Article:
It was the rain pelting the glass window that disturbed my sweet dream. With a peek, I could see the blurry apparitions of few individuals taking shelter under the well-illuminated sidewalk. I did not bother checking the time. I set an alarm at four thirty, so I returned to sleep, with hopes to gain additional strength.
Day 3 in Taiwan
It was our third day in Taipei. Since we only had 4 days to spent, we maximized every minute we have to explore around. We spent our first day checking museums, parks, infrastructures, and shops. And then on day two, we joined the KKday tour to Yehliuh, a marine geopark; Shifen, where we flew lanterns with our wishes written on it; and Juifen, where we spent most of our time tasting Taiwan’s delicacies.
Our third was solely for Sun Moon Lake adventure.
But before I could go back to sleep, my alarm started sounding on. In as much as I wanted to snooze it, I couldn’t. We had a high-speed train to catch, and we couldn’t afford to get late. We were joining an organized tour via KKday, so as a respect to other guests, we should be there on time as well.
We only had an hour to prepare, and another 20 minutes to walk from FlipFlop Hostel Lab, where we were staying, to Taipei Main Station.
High-Speed Rail to Taichung
The rendezvous is in Taichung that is 170-kilometers south of Taipei. The fastest and the most comfortable way to get there is via the high-speed rail. Since we didn’t have the luxury of time, we took it. By the way, we also booked our discounted high-speed train seats at KKday. We just showed the voucher emailed to us along with our passports at the ticket counter, and then, “poof!” we got our special passes.
After 50 minutes of travel time, we arrived at Taichung. We contacted Angel, our Sun Mon Lake tour guide, via WeChat, and then agreed to meet at one of the station exits.
Sun Moon Lake Adventure
Sadly, we were the last one to arrive. Good thing that we weren’t late. The group was pretty diverse with guests from Japan, mainland China, Indonesia, and Taiwan. Because of that, Angel needed to speak in three languages; Mandarin, Hokkien, and English.
From Taichung, we traveled around 45 minutes to reach Sun Moon Lake. The lake, by the way, is Taiwan’s largest inland water. Swimming is permitted only once a year, and that is during the Swimming Carnival held in time of the Mid-Autumn Festival.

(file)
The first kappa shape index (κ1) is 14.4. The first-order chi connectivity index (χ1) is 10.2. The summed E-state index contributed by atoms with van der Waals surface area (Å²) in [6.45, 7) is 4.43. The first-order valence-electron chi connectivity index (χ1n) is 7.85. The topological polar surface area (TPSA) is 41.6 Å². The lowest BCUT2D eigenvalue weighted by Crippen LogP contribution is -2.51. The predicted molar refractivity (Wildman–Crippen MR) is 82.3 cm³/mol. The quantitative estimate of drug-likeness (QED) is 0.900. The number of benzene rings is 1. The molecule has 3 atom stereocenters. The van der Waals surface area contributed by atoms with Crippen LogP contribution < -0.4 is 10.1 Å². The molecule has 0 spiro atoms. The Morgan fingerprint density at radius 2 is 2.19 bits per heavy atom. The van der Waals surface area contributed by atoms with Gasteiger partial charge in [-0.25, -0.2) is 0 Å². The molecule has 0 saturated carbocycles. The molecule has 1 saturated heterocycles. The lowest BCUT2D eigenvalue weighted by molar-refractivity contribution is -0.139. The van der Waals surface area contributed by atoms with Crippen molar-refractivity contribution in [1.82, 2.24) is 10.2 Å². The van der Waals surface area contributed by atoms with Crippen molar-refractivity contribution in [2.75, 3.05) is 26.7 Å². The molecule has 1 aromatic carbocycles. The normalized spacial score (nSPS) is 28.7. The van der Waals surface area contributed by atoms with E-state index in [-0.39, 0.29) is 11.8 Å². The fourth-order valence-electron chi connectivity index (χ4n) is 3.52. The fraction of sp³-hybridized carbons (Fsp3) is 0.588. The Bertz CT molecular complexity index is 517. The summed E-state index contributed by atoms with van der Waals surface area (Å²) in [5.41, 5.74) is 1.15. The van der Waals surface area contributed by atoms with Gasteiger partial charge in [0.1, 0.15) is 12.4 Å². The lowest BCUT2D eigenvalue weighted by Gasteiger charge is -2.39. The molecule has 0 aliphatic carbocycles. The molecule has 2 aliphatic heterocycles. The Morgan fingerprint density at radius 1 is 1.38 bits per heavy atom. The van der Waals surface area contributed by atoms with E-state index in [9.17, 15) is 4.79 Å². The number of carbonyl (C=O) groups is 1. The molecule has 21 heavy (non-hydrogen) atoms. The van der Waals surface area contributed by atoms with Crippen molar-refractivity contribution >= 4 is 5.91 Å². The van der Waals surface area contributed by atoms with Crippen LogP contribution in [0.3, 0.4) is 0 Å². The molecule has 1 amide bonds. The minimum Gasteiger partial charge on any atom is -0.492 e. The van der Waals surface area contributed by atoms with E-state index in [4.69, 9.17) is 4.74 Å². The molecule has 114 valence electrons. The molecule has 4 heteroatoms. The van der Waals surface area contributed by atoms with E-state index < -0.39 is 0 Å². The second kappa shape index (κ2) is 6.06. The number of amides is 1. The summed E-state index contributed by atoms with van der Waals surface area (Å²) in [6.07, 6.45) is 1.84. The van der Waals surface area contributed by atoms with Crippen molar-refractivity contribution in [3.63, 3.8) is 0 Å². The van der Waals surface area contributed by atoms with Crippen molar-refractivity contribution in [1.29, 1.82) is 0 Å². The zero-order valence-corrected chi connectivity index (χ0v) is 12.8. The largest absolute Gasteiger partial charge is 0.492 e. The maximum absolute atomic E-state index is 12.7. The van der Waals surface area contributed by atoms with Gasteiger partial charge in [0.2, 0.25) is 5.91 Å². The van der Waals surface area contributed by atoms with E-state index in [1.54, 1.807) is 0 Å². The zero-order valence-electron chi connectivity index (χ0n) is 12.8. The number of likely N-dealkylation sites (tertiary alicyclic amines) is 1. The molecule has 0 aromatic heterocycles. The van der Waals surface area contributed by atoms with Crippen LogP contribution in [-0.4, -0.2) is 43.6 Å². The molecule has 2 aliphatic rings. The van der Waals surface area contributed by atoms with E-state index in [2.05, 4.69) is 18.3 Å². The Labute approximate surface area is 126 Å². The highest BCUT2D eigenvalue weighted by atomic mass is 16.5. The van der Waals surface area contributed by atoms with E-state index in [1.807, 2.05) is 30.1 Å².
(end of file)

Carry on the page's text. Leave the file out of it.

Plum Blossoms near Xiangshan Visitor Center
Our first stop was Xiangshan Visitor Center. Well, not really Xiangshan but the bicycle rental shop that is 150 meters north of it. Part of the tour is a bicycle ride along the scenic lane built solely for paddlers around the area.
Across the visitor center is a small parking area where few plum trees lined along the edge of the narrow passage. We were lucky to see white plum blossoms.
Immediately after the Xiangshan visit, we had our lunch at Asian Restaurant along Zhongshan Road, across Songhe Hotel. It was fun sharing food with strangers.
Supposed Yacht Cruise
A yacht cruise was next on our itinerary. So after the feast, we walked to Shuishe Pier, which happened to be pretty close, and then waited for our ride to the opposite bank, Yi Da Shao Wharf.
The supposed scenic cruise turned to a frosty boat ride. It rained really hard that we could hardly see the towering structures around the lake. The helmsman only relied on on-board navigation devices to steer us safely to our next destination.
We arrived safely at Yi Da Shao Wharf, but were half soaked.
Cable Car Ride
We headed to Sun Moon Lake Ropeway next, and took a two-way cable car ride. Each car color represents Sun (yellow), Moon (red), and Water (water). The latest addition to these cars is Green (earth). We noticed that it has a special rider lane. We found out later why people are very willing to wait on the long line. The green car has transparent floor, making the ride a lot more thrilling.
Wen Wu Temple
Wen Wu Temple was our last stop. Built in 1938, the temple was erected to promote the lake as prime tourist destination. Over the years, it did not only attract tourists but the religious as well.
Wen Wu Temple is divided into three different halls. The front halls house the Civil God of Wealth, the God of Literature, and many more. The complex’ centerpiece is the main hall that enshrines the God of War and General Yue. Lastly, the rear hall is also known as the Hall of Great Achievements, which is dedicated to Confucius and four saints.
The exterior of the temple is highly inspired from famous Chinese Palace. The details on the walls and columns are carefully and meticulously crafted to great symmetry and sophistication. The altars, on the other hand, are so grand that you’ll doubt touching it.
Our Sun Moon Lake tour ended at Wen Wu. Though it rained almost the entire time, we still managed to enjoy it.
We traveled back to Taichung where we boarded a high-speed rail back to Taipei.
Tips, Notes, and Reminders
- To save on your travel to Taiwan, check this article: “Where to buy discounted Taiwan attraction tickets, tours packages, and experiences.”
- November to February is pretty rainy in Taiwan. If you want to enjoy the trip, make sure that you avoid these months.
- There’s no public transport around Sun Moon Lake, your only option to move around is joining an organized tour. For our case, we booked our Sun Moon Lake Adventure with KKday. Included in our package were transportation from Taichung to Sun Moon Lake, bike rental, yacht cruise, cable car fees, and lunch.
- When joining organized tours, make sure that you follow the agreed timeline.